Abstract: The gauge/gravity duality is a useful resource for studying the properties of strongly coupled systems in condensed matter physics and QCD, an example of which are strange metals: strongly interacting electrons that exhibits non-Fermi Liquid behaviour. In a weakly coupled neutral Fermi Liquid a sound mode is found at low temperature: zero sound. A somewhat similar, but different, mode is found at low temperatures holographically (strongly coupled!): holographic zero sound (HZS). This poster would present how sound modes are calculated in the gauge/gravity duality, the importance of translational symmetry breaking (TSB) in modelling real systems, how TSB can be included in the duality via massive gravity and the effects of TSB on the spectrum of quasi-normal modes of probe brane HZS.


Rigatos Konstantinos (University of Southampton)

Title:  Fermions from probe branes and double-trace deformations

Abstract:  Motivated by Beyond the Standard Model Physics we proposed a holographic mechanism that generates light baryonic states in a strongly coupled gauge theory. We study the spin-1/2 open string fluctuations in probe-brane systems, and the fermionic mesons that arise can be seen as realisations of composite fermions. We then add higher dimension operators using Witten’s double trace prescription


Angel Lopez Corps (UCM Madrid)

Title:  Does the ergodic phase of disordered quantum spin chains survive in the thermodynamic limit?

Abstract: Within the Thouless energy scale, many-body Hamiltonians behave like random matrices. We study the Thouless energy of the Heisenberg quantum spin chain as a function of the strength of a disordered magnetic field. This model has become the standard model for the study of many-body localization and the transition to an ergodic phase for weak disorder. The Thouless energy extracted from long range spectral statistics and from the power spectrum of the fluctuations of the full momentum distribution coincide. This scale behaves non-monotonically and is peaked at an intermediate value of the disorder. An analysis of the scaling behavior of the Thouless energy and its comparison with the number of populated eigenstates after a quench hints towards the absence of thermalization in the thermodynamic limit. The ergodic phase may, then, not survive as such in the infinite system.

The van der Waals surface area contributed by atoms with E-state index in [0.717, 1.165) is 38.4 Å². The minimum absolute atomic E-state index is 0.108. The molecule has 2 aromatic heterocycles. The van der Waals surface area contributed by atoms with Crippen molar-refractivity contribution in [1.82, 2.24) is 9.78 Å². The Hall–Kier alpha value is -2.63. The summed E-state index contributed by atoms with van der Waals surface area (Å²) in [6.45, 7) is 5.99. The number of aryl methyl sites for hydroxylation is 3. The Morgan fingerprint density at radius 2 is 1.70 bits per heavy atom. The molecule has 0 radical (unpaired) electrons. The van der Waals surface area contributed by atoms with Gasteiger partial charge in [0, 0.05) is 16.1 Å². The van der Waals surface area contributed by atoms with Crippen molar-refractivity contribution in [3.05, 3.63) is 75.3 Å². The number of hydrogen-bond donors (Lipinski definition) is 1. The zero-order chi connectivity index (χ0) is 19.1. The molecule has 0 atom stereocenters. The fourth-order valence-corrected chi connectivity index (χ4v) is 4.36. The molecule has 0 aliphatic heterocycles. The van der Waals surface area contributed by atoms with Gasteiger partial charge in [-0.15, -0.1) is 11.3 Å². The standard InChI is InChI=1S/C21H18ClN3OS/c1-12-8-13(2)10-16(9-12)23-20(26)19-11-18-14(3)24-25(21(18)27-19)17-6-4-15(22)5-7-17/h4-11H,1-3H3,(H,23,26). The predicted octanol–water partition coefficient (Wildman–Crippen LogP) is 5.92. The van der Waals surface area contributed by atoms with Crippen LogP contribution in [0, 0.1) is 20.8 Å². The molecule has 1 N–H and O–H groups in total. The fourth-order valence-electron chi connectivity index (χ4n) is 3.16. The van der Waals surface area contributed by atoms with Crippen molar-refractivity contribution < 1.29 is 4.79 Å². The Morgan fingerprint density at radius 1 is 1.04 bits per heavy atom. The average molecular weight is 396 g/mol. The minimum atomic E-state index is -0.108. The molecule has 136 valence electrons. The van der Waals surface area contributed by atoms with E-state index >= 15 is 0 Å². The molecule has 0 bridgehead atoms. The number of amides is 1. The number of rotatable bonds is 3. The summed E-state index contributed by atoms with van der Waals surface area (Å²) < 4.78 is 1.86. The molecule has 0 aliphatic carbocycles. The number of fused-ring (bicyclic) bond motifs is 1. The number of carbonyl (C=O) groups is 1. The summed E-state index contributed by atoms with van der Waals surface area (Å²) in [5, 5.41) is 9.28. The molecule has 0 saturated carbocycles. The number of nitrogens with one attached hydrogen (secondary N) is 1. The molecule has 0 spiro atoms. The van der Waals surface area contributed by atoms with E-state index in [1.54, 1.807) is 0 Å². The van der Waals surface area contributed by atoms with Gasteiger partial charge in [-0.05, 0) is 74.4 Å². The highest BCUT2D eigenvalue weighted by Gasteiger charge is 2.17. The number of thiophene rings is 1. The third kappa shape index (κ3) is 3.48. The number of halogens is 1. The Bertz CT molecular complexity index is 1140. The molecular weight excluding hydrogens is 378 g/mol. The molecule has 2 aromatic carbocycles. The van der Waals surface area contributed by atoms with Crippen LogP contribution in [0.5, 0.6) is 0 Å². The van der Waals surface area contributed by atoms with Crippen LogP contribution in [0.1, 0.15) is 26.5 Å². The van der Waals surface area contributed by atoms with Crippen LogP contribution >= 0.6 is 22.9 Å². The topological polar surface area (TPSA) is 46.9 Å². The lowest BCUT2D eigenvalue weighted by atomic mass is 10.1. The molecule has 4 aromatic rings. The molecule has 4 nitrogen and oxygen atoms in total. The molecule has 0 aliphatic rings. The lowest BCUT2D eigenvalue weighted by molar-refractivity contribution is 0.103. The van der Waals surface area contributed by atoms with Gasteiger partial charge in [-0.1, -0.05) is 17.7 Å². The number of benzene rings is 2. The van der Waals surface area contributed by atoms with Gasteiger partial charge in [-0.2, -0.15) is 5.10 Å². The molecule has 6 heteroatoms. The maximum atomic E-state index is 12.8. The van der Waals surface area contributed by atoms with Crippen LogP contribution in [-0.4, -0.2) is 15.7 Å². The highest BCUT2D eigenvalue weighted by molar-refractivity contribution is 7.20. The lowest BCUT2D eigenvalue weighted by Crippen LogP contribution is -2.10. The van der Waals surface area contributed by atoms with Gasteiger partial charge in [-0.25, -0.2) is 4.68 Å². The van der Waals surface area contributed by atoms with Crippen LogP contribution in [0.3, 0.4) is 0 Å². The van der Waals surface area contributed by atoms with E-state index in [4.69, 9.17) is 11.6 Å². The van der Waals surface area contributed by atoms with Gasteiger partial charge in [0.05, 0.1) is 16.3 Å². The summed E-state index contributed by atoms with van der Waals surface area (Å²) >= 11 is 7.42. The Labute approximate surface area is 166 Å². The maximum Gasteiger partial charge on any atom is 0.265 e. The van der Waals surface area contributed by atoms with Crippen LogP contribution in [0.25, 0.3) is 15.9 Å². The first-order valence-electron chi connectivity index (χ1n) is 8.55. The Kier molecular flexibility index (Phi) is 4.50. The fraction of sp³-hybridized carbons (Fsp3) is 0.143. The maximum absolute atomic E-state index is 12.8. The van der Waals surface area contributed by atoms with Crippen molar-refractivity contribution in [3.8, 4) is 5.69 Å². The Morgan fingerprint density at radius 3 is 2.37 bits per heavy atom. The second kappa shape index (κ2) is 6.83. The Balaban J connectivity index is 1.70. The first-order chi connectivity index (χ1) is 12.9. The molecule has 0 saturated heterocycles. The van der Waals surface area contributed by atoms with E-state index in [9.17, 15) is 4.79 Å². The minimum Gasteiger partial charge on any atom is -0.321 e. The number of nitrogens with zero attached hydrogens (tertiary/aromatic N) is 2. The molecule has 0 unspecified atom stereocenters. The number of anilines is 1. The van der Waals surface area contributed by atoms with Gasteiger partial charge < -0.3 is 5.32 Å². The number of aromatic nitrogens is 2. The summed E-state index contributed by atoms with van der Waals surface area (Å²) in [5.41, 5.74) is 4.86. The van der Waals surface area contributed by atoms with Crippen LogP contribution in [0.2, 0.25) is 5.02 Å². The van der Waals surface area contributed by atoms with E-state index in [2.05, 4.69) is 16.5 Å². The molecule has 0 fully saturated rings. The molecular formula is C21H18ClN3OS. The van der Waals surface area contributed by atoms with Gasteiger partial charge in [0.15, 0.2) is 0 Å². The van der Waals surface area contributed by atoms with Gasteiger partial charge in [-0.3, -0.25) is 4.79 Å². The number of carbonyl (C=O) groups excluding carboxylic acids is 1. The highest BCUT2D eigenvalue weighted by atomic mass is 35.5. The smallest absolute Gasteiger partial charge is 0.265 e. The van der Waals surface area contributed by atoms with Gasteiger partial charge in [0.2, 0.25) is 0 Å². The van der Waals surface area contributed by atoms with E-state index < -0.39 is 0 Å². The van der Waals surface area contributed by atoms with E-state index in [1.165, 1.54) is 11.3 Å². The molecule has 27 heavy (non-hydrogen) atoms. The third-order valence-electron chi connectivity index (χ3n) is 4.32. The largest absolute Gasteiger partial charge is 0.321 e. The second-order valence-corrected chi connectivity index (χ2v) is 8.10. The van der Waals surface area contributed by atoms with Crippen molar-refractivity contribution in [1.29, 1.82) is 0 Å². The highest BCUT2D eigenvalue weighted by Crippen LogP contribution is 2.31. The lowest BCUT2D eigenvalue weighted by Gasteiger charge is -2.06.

Watse Sybesma (University of Iceland)

Title:  Instabilities in non-Lorentzian fluids

Abstract: I discuss linear instabilities of hydrodynamics with corrections up to first order in derivatives. It has long been known that relativistic (Lorentzian) first order hydrodynamics, with positive local entropy production, exhibits unphysical instabilities. I extend this analysis to fluids with Galilean and Carrollian boost symmetries. I find that the instabilities occur in all cases, except for the fluids Galilean boost with the choice of macroscopic variables called Eckart frame. I also present a complete linearised analysis of the full spectrum of first order Carrollian hydrodynamics. Furthermore, I show that even in a fluid without boost symmetry present, instabilities can occur. These results provide evidence that the unphysical instability is a symptom of first order hydrodynamics, rather than a special features of the Lorentzian fluid.


Ram Chandra Sapkota (Tribhuvan University)

Title:  Study I-V Characteristics Of Resonant Tunneling Diodes using Non-equilibrium Green's function (NEGF)

Abstract: In this work, we perform a comprehensive analysis of modeling of resonant tunneling diode (RTD) based on quantum model. RTDs operate on the principle of quantum mechanical tunneling of electrons through a potential barrier into quantized well states resulting in resonances in the transmission characteristics. The electron density and the charge self-consistent electrostatic potential profile in the device is analyzed by employing Thomas-Fermi model and Hartree model. The Non-equilibrium Green's function (NEGF) formalism using effective mass approach is developed to study GaAs/AlGaAs RTD to obtain the I–V characteristics. The Performance characteristics of the device like negative differential resistance (NDR) and Peak-to-Valley Current Ratio (PVCR) has been discussed. The Variation in I–V characteristics with variation of well-width and barrier-width has been plotted and their causes have been analyzed.


Gian Andrea Inkof (Karlsruher Institut für Technologie)

Title:  JT-gravity superconductor

Abstract: The tendency of non-Fermi liquid states towards superconductivity through pairing of fermionic excitations is complicated by the disappearance of quasi-particles at strong coupling. Recently solvable SYK-like models of randomly interacting electrons and phonons have been shown to match many of the properties of non-Fermi liquid superconductors. The system has an emergent reparametrization invariance and is argued to be described by a Schwarzian action, typical of SYK-like models. At these low energies the system is strongly coupled and is conjectured to have a holographic dual.  We perform a dimensional reduction of the holographic superconductor and obtain a dilaton-JT-Maxwell-gravity theory coupled to an order parameter in 2 dimensions, through which we aim to describe the strongly coupled superconducting phase of the disordered electron-phonon gas.


Sebastian Grieninger (University of Jena)

Title:  On the hydrodynamic description of holographic viscoelastic models